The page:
A total of 5,484,106 tests have been carried out across the country since the outbreak of the disease in February 2020, with 37,093 done during the day, the ministry added.
On Jan 19, the ministry said that the Iraqi National Board for Selection of Drugs had approved the emergency use of China's Sinopharm and Britain's AstraZeneca vaccines to contain the spread of the COVID-19 pandemic.
Lebanon launched on Thursday a platform that allows citizens to register their names to have access to COVID-19 vaccines, Lebanese public television network Tele Liban reported.
Caretaker Health Minister Hamad Hassan said during the launching of the platform that he hopes citizens will respond to the ministerial committee's plan to raise the vaccination rate to 80 percent to achieve the desired community immunity.
He also noted that the number of beds in Intensive Care Units in public hospitals will reach 302 within two weeks.
Lebanon is expected to receive the first batch of vaccines by mid-February.
The confirmed cases of COVID-19 in Indonesia rose to 1,037,993, with the death toll adding by 476 to 29,331, the Health Ministry said. According to the ministry, 10,792 more patients were discharged from hospitals, bringing the total number of recoveries from the coronavirus epidemic to 842,122.
At least 647 medical workers in Indonesia have died of COVID-19 from March 2020 to Wednesday, the Indonesian Medical Association said.
The Qatari Health Ministry on Wednesday announced 338 new COVID-19 infections, raising the total number of confirmed cases in the Gulf state to 149,933, the official Qatar News Agency (QNA) reported.
Meanwhile, 127 more recovered from the virus, bringing the overall recoveries to 145,251, while the fatalities remained 248 for the 10th day running, according to a ministry statement quoted by QNA.
A total of 1,368,964 persons in Qatar have taken lab tests for COVID-19 so far.
The total number of COVID-19 patients in Sri Lanka surpassed the 60,000-mark on Wednesday after over 300 new patients were detected during the day, official statistics from the Health Ministry showed.
Out of the total 60,233 patients detected to date since the first local patient was detected in March, 52,566 patients had recovered and been discharged from hospitals bringing down the active patient count to 7,379.
A total of 288 deaths have been reported from the virus, statistics showed.
Sri Lanka is presently in the mid of the second wave of the pandemic after two new clusters were detected in October last year from a garment factory in Minuwangoda, on the outskirts of capital Colombo and another from a fish market in Colombo.
The Philippines has cleared AstraZeneca Plc’s coronavirus shots for emergency use, paving the way for the expected rollout of these vaccines next quarter.
The Food and Drug Administration found AstraZeneca’s vaccine to be effective in preventing coronavirus infections, the local regulator’s head Eric Domingo said at a virtual briefing Thursday. Pfizer Inc.-BioNTech SE’s COVID-19 vaccine was given a similar approval earlier this month.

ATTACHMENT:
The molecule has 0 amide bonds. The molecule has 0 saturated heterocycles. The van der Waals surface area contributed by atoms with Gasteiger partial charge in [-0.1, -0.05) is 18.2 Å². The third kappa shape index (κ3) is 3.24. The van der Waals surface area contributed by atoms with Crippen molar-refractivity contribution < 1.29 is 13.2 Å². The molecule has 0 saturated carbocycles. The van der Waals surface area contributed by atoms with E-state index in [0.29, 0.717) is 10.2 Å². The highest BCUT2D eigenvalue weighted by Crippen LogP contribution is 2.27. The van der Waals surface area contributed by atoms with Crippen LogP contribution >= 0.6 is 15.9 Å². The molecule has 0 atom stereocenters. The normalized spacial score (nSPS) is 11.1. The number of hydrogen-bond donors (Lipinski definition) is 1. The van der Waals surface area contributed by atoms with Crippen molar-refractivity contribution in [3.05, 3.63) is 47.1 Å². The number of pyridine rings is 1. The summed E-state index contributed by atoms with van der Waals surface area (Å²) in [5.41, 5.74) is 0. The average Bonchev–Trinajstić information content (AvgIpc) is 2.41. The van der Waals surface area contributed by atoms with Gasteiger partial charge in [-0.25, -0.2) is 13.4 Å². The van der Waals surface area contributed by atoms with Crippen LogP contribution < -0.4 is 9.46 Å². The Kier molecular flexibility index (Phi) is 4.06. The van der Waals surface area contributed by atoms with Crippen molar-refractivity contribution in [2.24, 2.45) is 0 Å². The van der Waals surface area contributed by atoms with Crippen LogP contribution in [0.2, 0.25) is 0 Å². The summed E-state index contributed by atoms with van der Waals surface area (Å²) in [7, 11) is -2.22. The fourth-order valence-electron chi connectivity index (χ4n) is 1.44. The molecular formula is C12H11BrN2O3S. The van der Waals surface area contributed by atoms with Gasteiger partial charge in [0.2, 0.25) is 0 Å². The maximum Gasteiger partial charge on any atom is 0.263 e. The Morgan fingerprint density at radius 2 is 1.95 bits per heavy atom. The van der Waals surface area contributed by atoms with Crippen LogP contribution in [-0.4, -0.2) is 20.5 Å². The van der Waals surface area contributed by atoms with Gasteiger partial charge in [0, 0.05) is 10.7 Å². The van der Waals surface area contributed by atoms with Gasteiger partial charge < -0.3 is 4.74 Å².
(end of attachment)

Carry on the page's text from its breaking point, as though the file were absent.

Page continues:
The Philippines has signed deals with AstraZeneca for 17 million doses, with first shipments expected to arrive in May. The nation, which has Southeast Asia’s second-worst outbreak, targets to inoculate more than half of its population this year, as the government banks on vaccine rollout to support economic recovery.
The Department of Health of the Philippines on Thursday reported 1,169 new confirmed cases of COVID-19, bringing the country's total tally to 519,575.
The death toll rose to 10,552 after 71 more patients died from the epidemic, the DOH said.
The United Arab Emirates
Dubai’s stock index slumped the most in a week as the city imposed further restrictions on air travel and hospitals amid another record surge in coronavirus cases.
The Middle East business hub reduced the validity of PCR tests to three days from four “irrespective of the country they are coming from,” according to a statement issued late on Wednesday. It is also now mandatory to have prior appointments for hospital visits.
The United Arab Emirates, of which Dubai is the second-largest emirate, is battling a rise in infections as it opened up for air travel and eased movement restrictions. On Wednesday, the country reported a record 3,939 cases.
Brunei reported four new imported cases of COVID-19 on Thursday, bringing the national tally to 180.
According to Brunei's Ministry of Health, all the new cases are currently being monitored and treated at the National Isolation Center. The contact tracing for these cases is being conducted.
With the detection of these latest cases, a total of 39 imported cases have been confirmed.
Meanwhile, 599 individuals are currently undergoing mandatory self-isolation at the monitoring centers run by the government, who have arrived in the country after traveling abroad.
Malaysia recorded 4,094 new confirmed cases of COVID-19, the health ministry said on Thursday, bringing the national total to 198,208.
Health Ministry Director-General Noor Hisham Abdullah said in a press statement that eight of the new cases are imported and 4,086 are local transmissions.
Another 10 deaths have been reported, raising the death toll to 717.
HONG KONG NEWS